Thursday, 24 June 2010

Designing a better world at Northumbria

Last week I went to Newcastle for this one-day conference to pick up some tips on how to design a better world.

The opening session was really about a discussion of what ‘better’ means to different people, I particularly like Julia Lohmann’s idea of ‘nothingness’, where people have more time to think and enjoy life rather than busy getting it stuffed by stuff…

I am rather impressed by the two speakers from Philips. Gavin Proctor talked about their extended product life cycle that goes beyond the line of consumption, but into disposal and recycle of Philips product as well.

The closing keynote was from the brilliant Josephine Green, who previously worked as the Senior Director of Trend and Strategy at Philips Design. She took us through the change we are experiencing in terms of social structure, or in her words ‘from pyramids to pancakes’. Couple of key characters of the pancake society is around the distributing innovation, collaboration, community and sustainability. Well, according to my knowledge, you can find some related arguments in Zuboff’s Support Economy and Gary Hamel’s Future of Management – both talked about the power shift towards stakeholders and their role in open and social innovation. It is quite inspiring to see how international company that previously has a reputation in manufacturing, such as Philips, stand up and talk about what social change means to them and how they face the challenge to move ahead.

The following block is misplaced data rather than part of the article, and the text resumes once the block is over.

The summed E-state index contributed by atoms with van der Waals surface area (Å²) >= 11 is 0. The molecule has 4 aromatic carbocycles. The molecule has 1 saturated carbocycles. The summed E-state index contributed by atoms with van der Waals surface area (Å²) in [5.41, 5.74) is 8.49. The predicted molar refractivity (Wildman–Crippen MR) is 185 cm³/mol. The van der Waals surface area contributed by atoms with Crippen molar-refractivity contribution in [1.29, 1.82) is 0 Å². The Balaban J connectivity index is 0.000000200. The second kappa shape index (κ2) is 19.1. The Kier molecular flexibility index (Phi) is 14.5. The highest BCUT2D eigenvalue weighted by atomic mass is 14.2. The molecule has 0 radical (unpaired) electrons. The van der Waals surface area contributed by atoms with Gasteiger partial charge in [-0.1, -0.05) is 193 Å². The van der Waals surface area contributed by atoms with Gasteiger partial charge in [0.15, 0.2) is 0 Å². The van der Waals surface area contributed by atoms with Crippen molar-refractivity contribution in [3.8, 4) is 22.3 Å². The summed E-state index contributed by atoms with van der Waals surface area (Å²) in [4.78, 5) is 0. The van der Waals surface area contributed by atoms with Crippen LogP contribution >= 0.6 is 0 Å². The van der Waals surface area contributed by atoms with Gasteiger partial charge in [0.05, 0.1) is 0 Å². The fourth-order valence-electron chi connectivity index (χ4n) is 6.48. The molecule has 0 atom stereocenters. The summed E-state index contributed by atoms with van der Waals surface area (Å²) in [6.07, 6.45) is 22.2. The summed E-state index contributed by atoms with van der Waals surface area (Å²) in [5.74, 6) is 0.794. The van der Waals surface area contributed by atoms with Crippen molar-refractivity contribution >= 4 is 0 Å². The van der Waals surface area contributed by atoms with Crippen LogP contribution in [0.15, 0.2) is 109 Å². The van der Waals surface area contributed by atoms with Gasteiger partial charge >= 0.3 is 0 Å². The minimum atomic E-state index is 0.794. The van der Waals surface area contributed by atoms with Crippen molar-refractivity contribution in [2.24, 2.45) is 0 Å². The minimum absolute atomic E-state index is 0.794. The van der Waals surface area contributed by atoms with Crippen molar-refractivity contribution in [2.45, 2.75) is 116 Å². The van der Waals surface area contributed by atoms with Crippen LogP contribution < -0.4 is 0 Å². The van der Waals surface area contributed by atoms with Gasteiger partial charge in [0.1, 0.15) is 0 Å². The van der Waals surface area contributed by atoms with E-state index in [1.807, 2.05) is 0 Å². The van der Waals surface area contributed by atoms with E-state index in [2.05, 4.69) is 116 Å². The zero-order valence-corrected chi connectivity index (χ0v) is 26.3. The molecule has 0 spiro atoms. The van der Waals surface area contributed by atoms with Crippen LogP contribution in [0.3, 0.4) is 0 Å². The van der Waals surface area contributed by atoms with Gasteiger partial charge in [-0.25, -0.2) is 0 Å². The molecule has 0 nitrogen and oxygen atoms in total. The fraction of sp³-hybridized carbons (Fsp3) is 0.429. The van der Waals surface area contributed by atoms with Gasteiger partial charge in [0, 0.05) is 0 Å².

And for fans of social innovation, here is a link from her presentation regarding some tools and methods for social innovation that may interest you:

There was a concern expressed at the conference regarding whether it is too optimistic to this bright future Green presented, as the environmental scientists are basically telling us it’s too late. Well, wonderful Ms Green replied ‘it is our moral responsibility to keep optimistic in difficult times.’ and she also said ‘Life is a bitch.’ – wise words!

Interestingly, the next day of the conference, I found this rather odd little box outside Waitrose in Newcastle city centre full of green tokens. So it was the Community Matters Theme from Waitrose. They ask their customers to help them choose how much they should fund in community projects, so their investment is driven by community for community. Customer who shopped in the store were given a green token to vote for the community project they would like to support, and then Waitrose will invest money in these projects according to the result of the voting. A rather engaging approach to present community development to Waitrose's customers, don't you think?

By the way, I voted for the wild animal one, and then an lovely lady passed by me, put her token into the same box and told me 'nice choice~' - haha!

So supermarket is catching up by placing themselves as an active part of the community and support local development. Why don't we have Waitrose in Dundee? Can we vote for that as well?